Studies with the daily life (“Addiction”). A caffeine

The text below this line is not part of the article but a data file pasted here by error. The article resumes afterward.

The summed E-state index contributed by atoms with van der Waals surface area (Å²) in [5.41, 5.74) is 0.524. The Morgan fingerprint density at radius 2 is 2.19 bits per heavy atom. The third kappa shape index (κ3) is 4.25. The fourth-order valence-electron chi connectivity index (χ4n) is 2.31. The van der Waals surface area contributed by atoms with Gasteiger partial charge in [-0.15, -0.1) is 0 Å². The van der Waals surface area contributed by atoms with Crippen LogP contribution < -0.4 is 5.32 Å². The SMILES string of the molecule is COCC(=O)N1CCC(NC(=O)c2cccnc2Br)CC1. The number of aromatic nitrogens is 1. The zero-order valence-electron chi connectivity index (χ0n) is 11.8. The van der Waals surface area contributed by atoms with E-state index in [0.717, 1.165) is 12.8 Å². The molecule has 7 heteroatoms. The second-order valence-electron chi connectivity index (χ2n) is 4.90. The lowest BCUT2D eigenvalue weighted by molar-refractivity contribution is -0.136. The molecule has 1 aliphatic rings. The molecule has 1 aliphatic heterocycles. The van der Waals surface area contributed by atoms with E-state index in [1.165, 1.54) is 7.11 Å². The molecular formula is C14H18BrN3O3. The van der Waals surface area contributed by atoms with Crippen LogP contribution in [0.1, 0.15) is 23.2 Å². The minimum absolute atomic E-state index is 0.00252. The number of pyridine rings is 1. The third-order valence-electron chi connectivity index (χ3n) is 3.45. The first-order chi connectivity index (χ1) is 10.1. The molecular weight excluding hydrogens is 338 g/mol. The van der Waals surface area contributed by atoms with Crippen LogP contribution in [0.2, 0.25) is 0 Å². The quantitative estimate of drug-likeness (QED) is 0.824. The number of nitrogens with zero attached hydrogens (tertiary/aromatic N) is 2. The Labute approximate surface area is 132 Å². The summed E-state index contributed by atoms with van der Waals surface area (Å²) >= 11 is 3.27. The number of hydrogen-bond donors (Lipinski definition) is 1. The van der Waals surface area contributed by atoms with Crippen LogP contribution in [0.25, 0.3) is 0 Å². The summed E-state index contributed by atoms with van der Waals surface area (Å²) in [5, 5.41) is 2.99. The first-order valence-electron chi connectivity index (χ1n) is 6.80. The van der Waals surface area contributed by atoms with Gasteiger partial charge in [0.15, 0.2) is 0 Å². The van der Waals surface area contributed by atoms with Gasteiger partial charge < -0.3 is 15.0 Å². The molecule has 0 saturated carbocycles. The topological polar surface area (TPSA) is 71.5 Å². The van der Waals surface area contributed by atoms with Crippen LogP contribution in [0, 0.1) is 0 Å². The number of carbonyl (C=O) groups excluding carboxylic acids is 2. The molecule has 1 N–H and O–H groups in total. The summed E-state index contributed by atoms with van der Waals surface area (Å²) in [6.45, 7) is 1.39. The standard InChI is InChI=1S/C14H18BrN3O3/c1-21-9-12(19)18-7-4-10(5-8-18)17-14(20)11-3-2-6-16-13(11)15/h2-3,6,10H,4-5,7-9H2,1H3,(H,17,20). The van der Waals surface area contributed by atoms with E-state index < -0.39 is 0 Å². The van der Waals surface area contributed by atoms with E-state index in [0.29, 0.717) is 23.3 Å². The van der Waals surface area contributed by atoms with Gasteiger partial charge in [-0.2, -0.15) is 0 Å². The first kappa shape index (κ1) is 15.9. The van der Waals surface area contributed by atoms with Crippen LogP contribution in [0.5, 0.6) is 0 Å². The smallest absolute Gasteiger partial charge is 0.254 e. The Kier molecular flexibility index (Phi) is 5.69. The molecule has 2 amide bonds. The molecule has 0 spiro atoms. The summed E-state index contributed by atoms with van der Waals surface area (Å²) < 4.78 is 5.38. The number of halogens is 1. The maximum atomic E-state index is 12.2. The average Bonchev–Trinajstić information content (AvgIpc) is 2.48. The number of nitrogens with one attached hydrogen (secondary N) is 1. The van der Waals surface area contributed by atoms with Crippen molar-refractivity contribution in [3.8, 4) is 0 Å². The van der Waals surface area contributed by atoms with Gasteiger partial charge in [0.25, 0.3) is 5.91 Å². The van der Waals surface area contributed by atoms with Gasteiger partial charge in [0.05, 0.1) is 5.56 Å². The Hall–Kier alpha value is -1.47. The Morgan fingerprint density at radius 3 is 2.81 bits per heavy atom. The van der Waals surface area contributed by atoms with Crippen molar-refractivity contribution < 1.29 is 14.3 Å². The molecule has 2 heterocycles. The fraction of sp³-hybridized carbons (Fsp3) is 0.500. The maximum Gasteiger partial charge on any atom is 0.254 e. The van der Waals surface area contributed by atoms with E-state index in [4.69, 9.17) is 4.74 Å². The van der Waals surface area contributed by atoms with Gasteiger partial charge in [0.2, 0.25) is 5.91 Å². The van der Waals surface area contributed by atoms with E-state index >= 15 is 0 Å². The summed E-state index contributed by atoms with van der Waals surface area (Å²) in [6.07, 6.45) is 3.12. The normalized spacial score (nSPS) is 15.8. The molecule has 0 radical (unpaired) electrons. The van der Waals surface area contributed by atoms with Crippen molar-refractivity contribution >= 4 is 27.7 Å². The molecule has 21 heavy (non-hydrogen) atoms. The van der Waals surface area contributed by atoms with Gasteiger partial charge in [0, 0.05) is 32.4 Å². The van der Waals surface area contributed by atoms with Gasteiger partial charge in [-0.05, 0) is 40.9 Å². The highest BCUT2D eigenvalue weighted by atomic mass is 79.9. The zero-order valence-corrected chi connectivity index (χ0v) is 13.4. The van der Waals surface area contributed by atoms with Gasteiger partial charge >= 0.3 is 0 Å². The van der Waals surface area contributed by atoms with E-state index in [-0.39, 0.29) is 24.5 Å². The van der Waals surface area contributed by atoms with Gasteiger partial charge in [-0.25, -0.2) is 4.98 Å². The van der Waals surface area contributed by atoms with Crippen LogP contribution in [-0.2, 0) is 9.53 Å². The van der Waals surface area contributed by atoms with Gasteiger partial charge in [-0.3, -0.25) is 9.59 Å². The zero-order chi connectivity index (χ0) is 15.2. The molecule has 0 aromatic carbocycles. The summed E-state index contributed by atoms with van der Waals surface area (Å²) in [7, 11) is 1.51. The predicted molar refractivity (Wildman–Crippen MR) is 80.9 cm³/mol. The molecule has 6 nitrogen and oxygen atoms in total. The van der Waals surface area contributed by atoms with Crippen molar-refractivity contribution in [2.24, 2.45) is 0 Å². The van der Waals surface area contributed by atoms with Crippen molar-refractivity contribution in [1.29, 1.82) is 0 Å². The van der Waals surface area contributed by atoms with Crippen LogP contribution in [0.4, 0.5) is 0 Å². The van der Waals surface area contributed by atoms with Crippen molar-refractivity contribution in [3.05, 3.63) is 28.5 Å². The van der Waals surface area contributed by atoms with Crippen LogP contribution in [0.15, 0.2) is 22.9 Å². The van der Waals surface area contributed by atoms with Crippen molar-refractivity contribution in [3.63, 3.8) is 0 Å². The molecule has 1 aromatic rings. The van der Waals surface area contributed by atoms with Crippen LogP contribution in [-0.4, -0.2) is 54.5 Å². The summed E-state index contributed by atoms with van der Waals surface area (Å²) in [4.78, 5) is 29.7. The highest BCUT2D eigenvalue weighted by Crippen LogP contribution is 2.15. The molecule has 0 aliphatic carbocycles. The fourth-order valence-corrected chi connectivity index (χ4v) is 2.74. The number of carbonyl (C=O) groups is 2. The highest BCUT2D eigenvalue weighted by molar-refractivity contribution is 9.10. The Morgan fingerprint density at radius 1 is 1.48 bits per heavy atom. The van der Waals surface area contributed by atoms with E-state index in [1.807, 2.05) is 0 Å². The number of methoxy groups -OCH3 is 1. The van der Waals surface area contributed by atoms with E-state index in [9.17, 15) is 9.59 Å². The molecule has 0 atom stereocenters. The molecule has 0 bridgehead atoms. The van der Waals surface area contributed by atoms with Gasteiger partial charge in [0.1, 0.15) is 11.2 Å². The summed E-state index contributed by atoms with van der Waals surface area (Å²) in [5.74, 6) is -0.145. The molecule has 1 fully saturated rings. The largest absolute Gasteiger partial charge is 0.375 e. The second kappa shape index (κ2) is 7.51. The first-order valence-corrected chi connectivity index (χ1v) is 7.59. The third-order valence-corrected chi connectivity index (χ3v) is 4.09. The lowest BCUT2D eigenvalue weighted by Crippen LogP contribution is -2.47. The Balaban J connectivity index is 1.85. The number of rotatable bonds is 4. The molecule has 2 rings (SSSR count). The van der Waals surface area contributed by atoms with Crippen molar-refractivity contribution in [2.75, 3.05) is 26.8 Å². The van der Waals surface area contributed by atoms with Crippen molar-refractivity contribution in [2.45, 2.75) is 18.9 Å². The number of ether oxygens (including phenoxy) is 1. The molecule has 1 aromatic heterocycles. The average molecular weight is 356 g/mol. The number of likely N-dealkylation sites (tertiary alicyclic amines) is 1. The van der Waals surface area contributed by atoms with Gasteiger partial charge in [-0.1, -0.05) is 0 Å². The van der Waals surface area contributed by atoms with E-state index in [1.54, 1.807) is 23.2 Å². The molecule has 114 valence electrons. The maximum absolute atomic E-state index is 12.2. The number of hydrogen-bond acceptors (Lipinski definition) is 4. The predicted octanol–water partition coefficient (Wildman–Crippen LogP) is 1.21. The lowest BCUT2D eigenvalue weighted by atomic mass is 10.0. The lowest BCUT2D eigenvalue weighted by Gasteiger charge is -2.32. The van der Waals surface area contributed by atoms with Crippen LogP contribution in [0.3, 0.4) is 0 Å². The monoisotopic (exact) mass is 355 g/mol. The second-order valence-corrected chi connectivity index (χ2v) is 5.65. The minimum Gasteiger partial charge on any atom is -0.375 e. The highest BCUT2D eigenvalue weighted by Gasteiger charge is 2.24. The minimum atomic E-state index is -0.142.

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Studies convey that 90 percent of high school students have sleeping issues as the result of the ingestion of caffeine. The compound is found in many beverages. Consuming caffeine on a daily basis can impact the consumers’ abiding health. The sweeping side effects of caffeine come with insomnia, nervousness, nausea, and migraines. The only way to cease the side effects is to stop consuming it. Although, about 90 percent of Americans ingest caffeine in some form every single day (“About Caffeine”). The dynamic results concerning caffeine can overall impact the future and current generations due to the deep-rooted effects of the compound. Indulging of up to four cups of coffee or tea a day can promote crippling osteoporosis, ulcers, and heart disease. Even though caffeine has a transient enhancing impact, consumers should regulate the amount of intake. If they do not, the long terms outcomes of caffeine can have a negative imprint on the consumers’ life. CaffeineCaffeine is found in prevailing drinks that are within an arm’s reach, making it effortless to consume more caffeine than intended. In America, nearly 80 percent of adults consume caffeine, while 90 percent of the world’s population uses caffeine to enhance mental alertness (FDA). If a person instantaneously lowers their intake of caffeine, there will be an aftermath of headaches, insomnia, and tiredness. Avoiding the downfall of decreasing intake can advance to an dependence on caffeine. Caffeine amplifies dopamine’s ability to send signals within the brain. Dopamine is a chemical that is released by the nerve cells in the brain, it sends signals to other nerve cells as a form of communion (Merriam Webster). If dopamine’s abilities are amplified, the interaction between the cells is increased, making the consumer feel more alert. This alert feeling could be the cause of the dependence on caffeine. Dependency is the reliance one builds for something, and when they suddenly stops or decrease their intake, their body will go through a period of withdrawal that comes with physical and mental symptoms (NIDA). While an addiction is a disease that results from taking substances regularly becoming enjoyable but will soon grow into an uncontrollable problem that hampers with the daily life (“Addiction”). A caffeine obsession is more of a dependency than an addiction, where the consumer would go through a period of withdrawal. Eventuality, there will be modifications if the consumer changes their caffeine intake. The American Journal of Clinical Nutrition conducted a study with 18,417 men and 39,740 women from 1986 to 1998. The patient’s caffeine intake was constantly changed within those two years. Researchers found, if the amount of caffeine was increased, it leads to a small decrease in long-term weight gain. The patients who drank coffee and tea would gain less weight, the results were more dominant in younger participants that had a lower body mass index (Garcia). Quentin R. Regestein researched the effects of caffeine and how it interferes with sleep patterns. He studied on six patients and figured out that when a patient stops their intake of caffeine, their condition of sleepiness disappeared. And when the amount of caffeine is increased, they had a surplus amount of daytime sleepiness (Regestein). Therefore, when there is a large amount of caffeine in the morning, it results in the long-term increase of caffeine intake and producing a cycle of dependency. Caffeine in your bloodstreamWhen caffeine is absorbed through the stomach and into the bloodstream, the caffeine starts to peak within fifteen to forty-five minutes. Two hundred milligrams of coffee takes thirty-nine to forty minutes to be fully saturated in the bloodstream and has a bioavailability of ninety-nine percent (“Caffeine Absorption”).  It’s dispersed throughout the body from the brain to the lungs, brain, and even breast milk because of its solubility in fat and water. The levels of caffeine determine the density of the side effects. Then, the liver metabolizes the caffeine and is discharged through urine, which will increase urination. However, the remaining caffeine in the bloodstream will continue to have an effect on the body. The total time it takes a human body to terminate half of the amount of caffeine intake takes a few hours to days. For a normal adult who does not smoke it typically takes about three to four hours to eliminate half of the consumed caffeine. Factors that can mess up the duration of the effects are smoking, medications, pregnancy, and liver diseases (Erowid). The levels of enzymes in the liver can affect the span of caffeine because it determines the performance of metabolizing the caffeine.      The average amount of caffeine intake is about 300 mg per day for one person (Whiteman). While a 16 oz Starbucks brewed coffee has a staggering 330 mg of caffeine, which is over the recommended amount. Three cups a day is the average amount of coffee a person drinks per day. It is equivalent to about one and a half cups of a 16 oz Starbucks brewed coffee, containing 495 mg of caffeine (Fernau). The outcome of consuming caffeine can results in leading side effects, an increase in blood pressure, a rise in alertness that can lead to confusion due to the overstimulation in the brain, headaches, heartburn, muscle aches, and insomnia (Pietrangelo). Caffeine is classified as an alkaloid, “an organic compound of plant origin that have pronounced physiological actions on humans (English Oxford Living Dictionaries).” Popular drugs like morphine and nicotine are alkaloids can be either used for medical purposes or found in items such as cigarettes. Caffeine is a xanthine, which has a structure like two of the letters in DNA. Thus, when the liver metabolizes caffeine, it will take one of the carbon atoms around the hydrogens and create new stimulants, theophylline, theobromine, and paraxanthine (Turan).Effects of CaffeineHigh doses of caffeine will raise the blood level of epinephrine. Epinephrine then increases the blood pressure (Bunch), it is also known as adenosine when the brain creates adenosine to bind the receptors, it creates drowsiness and slows the nerve cells activity. To the nerve cells, caffeine looks like the adenosine, so it will use it to bind the receptors and cause the consumer to feel more alert. High doses of caffeine also cause insomnia, Consuming caffeine six hours before bedtime resulted in a decrease in sleep time by one hour (Drake).     Heartburn is when the sphincter muscles relax and allow the stomach matter to come up into the esophagus causing an acid reflux it is usually felt around the chest or throat but never the heart, even though it is called heartburn (Jean). Caffeinated substances such as coffee can cause heartburn, giving the consumer pain throughout the chest, neck, throat, and jaw. Caffeine can be used as a painkiller, but can also cause headaches due to the effect it has on the blood vessels surrounding the brain. Caffeine constricts the blood vessels surrounding the brain when the caffeine is eliminated from the blood vessels, the blood vessels expand back to its normal size, causing a headache (“Caffeine and Headaches”). In 2013, Harvard’s School of Public Health found out that patients who drank two to three cups of coffee a day reduced their suicide risk by 45 percent, the caffeine’s stimulant helps boost the patient’s mood (Sagon). Having another sip of that Starbucks coffee can have more of an impact that is expected. Persistent intake of caffeine can raise the risks of osteoporosis, ulcers, heart disease, miscarriage and intrauterine growth retardation. What happens when a patient takes high doses of caffeine? Excessive doses of caffeine can cause numerous side effects “related to abnormal stimulation of the central nervous system, decrease tonus of the lower esophageal sphincter (Lekarski).”How Caffeine Impacts the WorldCaffeine has constructed the demand for coffee due to its favorable effects. Coffee is the second most valuable commodity, coming after oil. Coffee is sold all around the world, it is a billion dollar industry alone, resulting in revenue from growing, packaging, and selling the coffee beans (“Coffee Industry Today”). The expanding industry of coffee can lead to the wave of millennials dealing with the effects of caffeine. According to Bloomberg, from 2008 to 2016 the daily intake of coffee intensified from thirty-four percent to forty-eight percent between the ages of eighteen to twenty-four in the United States (Perez).  In the city of Seattle, Washington has a density of two hundred and fifty-three coffee shops for every one hundred thousand resident. Seattle is the origin of the famous Starbucks, the largest coffee chain totaling in 27,339 stores worldwide as of 2017 (“Number of Starbucks stores worldwide from 2003 to 2017”). As of 2011, Americans drinks up to 146 billion cups of coffee each year. The manifest of coffee drinkers in the U.S alone tells us that we have an obsession with caffeinated coffee. Drinking coffee has become a daily routine, it is slowing becoming a part of America’s culture. Coffee shops popping up every block became the common grounds social meetings. When 90 percent of Americans consume caffeine in different types of form, it drives the domination of people facing the leading side effects of caffeine (“About Caffeine”). This signals the start of a new habit for the future millennials to start consuming caffeine, it can risk the lives of many with the leading side effects. Teenagers and young adults are already starting to drink caffeinated products. In December 2012, “teenagers and young adults consumed roughly one-third of caffeine as adults or about 100 mg per day, and ‘energy drinks’ contributed only a small portion of caffeine consumed by teenagers (FDA).” Conclusion    As coffee becomes a daily routine of Americans, contemporary cafes opening every block, the dreadful effects of caffeine will affect the leading generations to come. Side effects like an increase in blood pressure, a rise in alertness that can lead to confusion attributable to the overstimulation in the brain, headaches, heartburn, muscle aches, and insomnia will come with the consequences of taking another sip of that nice warm cup of coffee. When caffeine is introduced into the body, it enters the bloodstreams. Taking hours to days to metabolize by the liver and exit through the urine. While the average recommended amount of caffeine intake is 300 mg per day, the average amount of coffee a person drinks per day are equivalent to 495 mg of caffeine, which is over the recommended amount. Studies show that the aftermath of decreasing the intake of caffeine can lead to headaches, insomnia, and tiredness. And it can then form a dependency on caffeine on caffeine including a period of withdrawal. Coffee is the second most valuable commodity in the world, it’s a billion-dollar industry alone. Being a valuable commodity can have a huge impact on the future millennials, having it as a daily routine practice, such as visiting the cafe every day. Thus, it will create a wave of affected generations to the frightful short and long-term effects of caffeine.